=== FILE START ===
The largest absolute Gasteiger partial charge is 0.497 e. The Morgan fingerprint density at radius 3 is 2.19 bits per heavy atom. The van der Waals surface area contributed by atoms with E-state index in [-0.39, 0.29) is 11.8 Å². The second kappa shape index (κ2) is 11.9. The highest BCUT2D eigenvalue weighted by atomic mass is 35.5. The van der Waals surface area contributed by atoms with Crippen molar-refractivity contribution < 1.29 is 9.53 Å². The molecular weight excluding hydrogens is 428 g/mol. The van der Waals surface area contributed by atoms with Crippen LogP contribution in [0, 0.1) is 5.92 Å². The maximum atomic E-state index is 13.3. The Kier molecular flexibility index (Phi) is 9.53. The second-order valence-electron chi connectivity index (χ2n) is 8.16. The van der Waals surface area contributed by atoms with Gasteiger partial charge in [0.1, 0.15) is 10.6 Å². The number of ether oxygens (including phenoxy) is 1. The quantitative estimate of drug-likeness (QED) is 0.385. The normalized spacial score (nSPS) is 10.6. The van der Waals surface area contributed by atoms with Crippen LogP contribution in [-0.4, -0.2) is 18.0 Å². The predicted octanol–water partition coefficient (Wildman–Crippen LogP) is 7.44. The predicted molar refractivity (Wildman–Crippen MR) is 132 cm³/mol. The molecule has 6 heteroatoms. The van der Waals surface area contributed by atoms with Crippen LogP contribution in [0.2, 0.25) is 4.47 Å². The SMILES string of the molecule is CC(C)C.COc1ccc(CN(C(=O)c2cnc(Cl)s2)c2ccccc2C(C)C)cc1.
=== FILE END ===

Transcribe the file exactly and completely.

The largest absolute Gasteiger partial charge is 0.497 e. The Morgan fingerprint density at radius 3 is 2.19 bits per heavy atom. The van der Waals surface area contributed by atoms with E-state index in [-0.39, 0.29) is 11.8 Å². The second kappa shape index (κ2) is 11.9. The highest BCUT2D eigenvalue weighted by atomic mass is 35.5. The van der Waals surface area contributed by atoms with Crippen molar-refractivity contribution < 1.29 is 9.53 Å². The molecular weight excluding hydrogens is 428 g/mol. The van der Waals surface area contributed by atoms with Crippen LogP contribution in [0, 0.1) is 5.92 Å². The maximum atomic E-state index is 13.3. The Kier molecular flexibility index (Phi) is 9.53. The second-order valence-electron chi connectivity index (χ2n) is 8.16. The van der Waals surface area contributed by atoms with Gasteiger partial charge in [0.1, 0.15) is 10.6 Å². The number of ether oxygens (including phenoxy) is 1. The quantitative estimate of drug-likeness (QED) is 0.385. The normalized spacial score (nSPS) is 10.6. The van der Waals surface area contributed by atoms with Crippen LogP contribution in [-0.4, -0.2) is 18.0 Å². The predicted octanol–water partition coefficient (Wildman–Crippen LogP) is 7.44. The predicted molar refractivity (Wildman–Crippen MR) is 132 cm³/mol. The molecule has 6 heteroatoms. The van der Waals surface area contributed by atoms with Crippen LogP contribution in [0.2, 0.25) is 4.47 Å². The SMILES string of the molecule is CC(C)C.COc1ccc(CN(C(=O)c2cnc(Cl)s2)c2ccccc2C(C)C)cc1.